• Thu. Feb 29th, 2024

Introducing: Kazuo Ishiguro

Sara Danius

After awarding him the 2017 Nobel Prize in Literature, the Swedish Academy described Kazuo Ishiguro as a writer “who, in novels of great emotional force, has uncovered the abyss beneath our illusory sense of connection with the world.”

This comment brings to mind Ishiguro’s 2005 novel Never Let Me Go – shortlisted for that year’s Man Booker Prize. Set in a dystopian England, it tells the story of Kathy, a 31-year-old woman nearing the end of her life, who attempts to come to terms with her fate and her unconventional childhood at the seemingly idyllic Hailsham boarding school with friends Ruth and Tommy.

We discover that all students at Hailsham are clones created with the sole purpose of eventually donating their organs, and that the ‘bliss’ of the school was constructed by a headmistress who aimed to give the clones a humane education in contrast to other institutions built for the same purpose.

Despite the sci-fi themes of the plot, the novel does not focus on details of genetic science. Instead, it concentrates on the changing relationships between the three main characters and is arguably better described as  a thought-provoking and emotional ‘coming of age’ novel.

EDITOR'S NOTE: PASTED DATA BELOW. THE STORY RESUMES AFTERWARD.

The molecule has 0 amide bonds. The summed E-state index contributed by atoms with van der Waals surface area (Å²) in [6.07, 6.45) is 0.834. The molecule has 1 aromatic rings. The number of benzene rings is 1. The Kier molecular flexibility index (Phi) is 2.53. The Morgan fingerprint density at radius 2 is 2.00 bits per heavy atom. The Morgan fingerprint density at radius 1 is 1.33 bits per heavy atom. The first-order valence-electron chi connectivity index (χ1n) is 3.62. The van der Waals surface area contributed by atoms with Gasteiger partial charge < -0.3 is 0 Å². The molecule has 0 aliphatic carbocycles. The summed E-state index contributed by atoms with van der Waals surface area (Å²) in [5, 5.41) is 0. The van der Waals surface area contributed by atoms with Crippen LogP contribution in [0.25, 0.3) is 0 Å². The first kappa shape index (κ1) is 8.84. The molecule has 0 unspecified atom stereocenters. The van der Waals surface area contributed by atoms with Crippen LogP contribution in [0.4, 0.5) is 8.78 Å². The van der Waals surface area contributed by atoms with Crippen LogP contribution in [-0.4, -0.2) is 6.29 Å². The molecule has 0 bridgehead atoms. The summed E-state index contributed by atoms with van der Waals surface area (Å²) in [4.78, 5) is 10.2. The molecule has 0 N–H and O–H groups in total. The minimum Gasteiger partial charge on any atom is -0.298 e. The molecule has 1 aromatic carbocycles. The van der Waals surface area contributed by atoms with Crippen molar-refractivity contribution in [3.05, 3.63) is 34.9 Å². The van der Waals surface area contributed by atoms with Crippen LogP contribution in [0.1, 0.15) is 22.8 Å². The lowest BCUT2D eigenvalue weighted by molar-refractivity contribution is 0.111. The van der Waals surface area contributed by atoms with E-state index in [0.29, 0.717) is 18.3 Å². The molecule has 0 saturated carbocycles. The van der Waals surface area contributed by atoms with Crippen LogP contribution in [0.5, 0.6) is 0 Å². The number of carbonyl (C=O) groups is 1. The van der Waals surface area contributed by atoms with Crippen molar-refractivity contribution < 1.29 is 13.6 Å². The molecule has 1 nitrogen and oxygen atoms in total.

Ishiguro’s 1989 novel The Remains of the Day further showcases his ability create a complex world, illustrated with such deceptive simplicity that it is eerily similar to our own. The novel, which won the 1989 Man Booker Prize, tells the story of Stevens, a 1950s English butler who has dedicated his life to the loyal service of the recently deceased Lord Darlington. He receives a letter from a former colleague, housekeeper Miss Kenton, and after being encouraged by his new employer, the wealthy American Mr Farraday, to take a well-earned break, Stevens arranges to meet with Miss Kenton in Cornwall. The novel largely takes place in a series of flashbacks, slowly building a picture of Stevens’ lost opportunities – particularly with Miss Kenton – and focusing on dignity, social constraints, loyalty, and politics.

While I have always loved his work, it was not until I had the privilege of seeing Ishiguro interviewed at London’s Royal Festival Hall in July this year that he began to take his place as my favourite author. His modesty shone through when, despite all but two of his novels and short story collections being shortlisted for major awards, he complained of the ineffectiveness of his own methods of writing and praised Michael Ondaatje the other guest, for his organisation.

This same modesty was also reflected in his Nobel Lecture. He commented, “part of me feels like an imposter and part of me feels bad that I’ve got this before other living writers”, expressing his surprise at being named winner, even wondering if the announcement was a case of “fake news”.

Ishiguro’s blend of creative expertise and humility, when it comes to being praised for his extraordinary work, truly make him a remarkable individual.

Image: Frankie Fouganthin via Wikimedia Commons.

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